Here are the 1984 Cheerleaders for Mansfield Middle School. I'm first row, first on the left. Hello, feathered hair, cuffed jeans, button down oxfords and Dock Siders.

I moved again the next summer. Peter and I never spoke, again. Imagine my surprise when I saw his high school graduation picture in Rolling Stones magazine.

I've followed him for many years, but I have no claim to his fame. I haven't heard a song about me, or us, but I really think he should write one about his first kiss. In the meantime, he was kind enough to friend me on MySpace, but other than replying, "wow, is it really you?", he's too busy with his real life to chat with someone who was a rude bitch to him 25 years ago.

Say it ain't so.

I remember his kitchen in Eagleville looking oddly similar to the one in the video. Also, Peter's friend, Justin, is in the Chamber Singers picture right behind him, but one to the left. Justin is still his friend, from what I read on the internet.

Friday, October 17, 2008

Speaking of putting my foot in my mouth

I went out Wednesday evening and got 2 cards for boss's day, one for my supervisor and one for the prez. There were only 2 funny boss's day cards at the cheapie place I went, and I couldn't decide which card to give to which guy. I just turned them over, wrote a name on each envelope and sent them around in folders to be signed.

(I also went to get the supervisor gift cards at Hooters that we all chipped in on. He loves their wings. Riiiiiight. How funny would it have been if when I walked in I asked for a job application instead of gift cards? I'm sorry, m'am, they don't make orange hot pants in that size.)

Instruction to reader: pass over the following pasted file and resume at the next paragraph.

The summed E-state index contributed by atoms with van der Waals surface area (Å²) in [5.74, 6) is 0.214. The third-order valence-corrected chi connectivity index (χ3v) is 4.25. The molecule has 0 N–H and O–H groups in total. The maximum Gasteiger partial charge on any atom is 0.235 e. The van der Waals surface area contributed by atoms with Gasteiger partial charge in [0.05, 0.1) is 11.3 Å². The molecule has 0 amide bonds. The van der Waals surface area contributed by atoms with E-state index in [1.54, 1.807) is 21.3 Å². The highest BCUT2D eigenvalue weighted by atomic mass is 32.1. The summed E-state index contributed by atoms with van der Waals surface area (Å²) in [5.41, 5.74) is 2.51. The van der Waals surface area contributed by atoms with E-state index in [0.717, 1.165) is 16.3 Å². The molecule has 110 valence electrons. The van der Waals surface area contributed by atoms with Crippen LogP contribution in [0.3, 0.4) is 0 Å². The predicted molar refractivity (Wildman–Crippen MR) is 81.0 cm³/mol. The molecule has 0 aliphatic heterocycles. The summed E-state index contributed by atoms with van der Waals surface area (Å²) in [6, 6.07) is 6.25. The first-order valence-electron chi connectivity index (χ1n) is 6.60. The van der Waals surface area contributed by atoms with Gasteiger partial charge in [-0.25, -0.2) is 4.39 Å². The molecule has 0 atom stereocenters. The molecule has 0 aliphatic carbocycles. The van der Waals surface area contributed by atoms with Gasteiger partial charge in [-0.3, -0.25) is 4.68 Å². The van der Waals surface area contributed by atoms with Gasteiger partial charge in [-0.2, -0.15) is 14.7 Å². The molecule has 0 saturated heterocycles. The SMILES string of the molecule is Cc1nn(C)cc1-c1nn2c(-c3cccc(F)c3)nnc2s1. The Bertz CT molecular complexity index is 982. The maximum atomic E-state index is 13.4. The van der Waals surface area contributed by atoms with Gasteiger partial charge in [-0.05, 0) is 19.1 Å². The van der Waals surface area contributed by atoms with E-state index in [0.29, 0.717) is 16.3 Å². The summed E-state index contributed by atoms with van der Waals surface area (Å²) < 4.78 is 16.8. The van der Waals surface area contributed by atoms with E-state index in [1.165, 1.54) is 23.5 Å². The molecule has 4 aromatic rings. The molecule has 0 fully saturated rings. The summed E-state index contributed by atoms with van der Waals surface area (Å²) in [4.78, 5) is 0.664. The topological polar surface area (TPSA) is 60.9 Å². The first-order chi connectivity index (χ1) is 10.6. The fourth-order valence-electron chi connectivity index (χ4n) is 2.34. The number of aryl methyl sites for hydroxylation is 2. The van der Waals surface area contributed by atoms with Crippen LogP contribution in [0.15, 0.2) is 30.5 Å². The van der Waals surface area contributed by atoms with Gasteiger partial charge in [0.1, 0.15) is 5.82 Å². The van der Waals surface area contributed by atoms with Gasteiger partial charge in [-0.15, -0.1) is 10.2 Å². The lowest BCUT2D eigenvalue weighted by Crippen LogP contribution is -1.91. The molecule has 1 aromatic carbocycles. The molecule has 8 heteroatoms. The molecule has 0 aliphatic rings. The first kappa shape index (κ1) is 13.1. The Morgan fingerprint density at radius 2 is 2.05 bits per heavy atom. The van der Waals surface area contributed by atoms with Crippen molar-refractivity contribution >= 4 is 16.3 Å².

Thursday morning, my best work buddy, Jane, wasn't in her office. Our supervisor said she wouldn't be in, so when the cards came back to me I signed for her. She had contributed to the supervisor's gift card and I wanted to make sure he knew that. His card read something about how we couldn't decide what to get him for boss's day, so we all decided what he would like best is if we took the rest of the week off. I wrote, "Jane would sign if she was here!".

Two hours later the prez sent out an email saying Jane had been placed on administrative leave until further notice.

I'll just be sitting on the floor in the corner with both feet in my mouth for the rest of the day.

p.s. Is this irony or just coincidence? I can never remember. Damn Alanis Morissette!

Thursday, October 16, 2008

This is where I get it from

I tend to put my foot in my mouth more often than not. I'm one of those people that can always be counted on to say the wrong thing at the right time and make an ass out of myself. If you're one of the people on whose blogs I randomly leave stupid comments that make no sense, then you may have already guessed this about me.

I recently read back one of the comments I left and wondered, "what the fuck was I talking about?". If I was wondering, I'm sure he was, too. On another lady's blog, I almost incited a riot when her sister wanted to kick my ass over an inappropriate comment I made about her daughter (that I thought was funny as hell, but her sister didn't get). I've actually decided to back off on the commenting so much because of these and a few other goofs, and especially not commenting while drinking. But that is not the reason for this post, just setting up the story that helps explain that I come by this honestly, it's in my DNA.

This is my mother's story, I'm just borrowing it.

After my parents divorced, my mother was still invited to all of my father's family's functions. My mother and her sister had sort of grown up with my father and his siblings and she counted my father's sister as one of her best friends. When my father started getting serious with the lady I call Bee, he decided he needed to introduce the two of them in a neutral setting. He took them both out to dinner.

My mother was understandably extremely nervous. My parents had been married for almost a quarter of a century, and she had never loved another man but my dad. She didn't date after the divorce, either. Now she was going to meet the woman my father was moving in with, a woman at least 10 years younger, and have to face this woman at every family function in the forseeable future.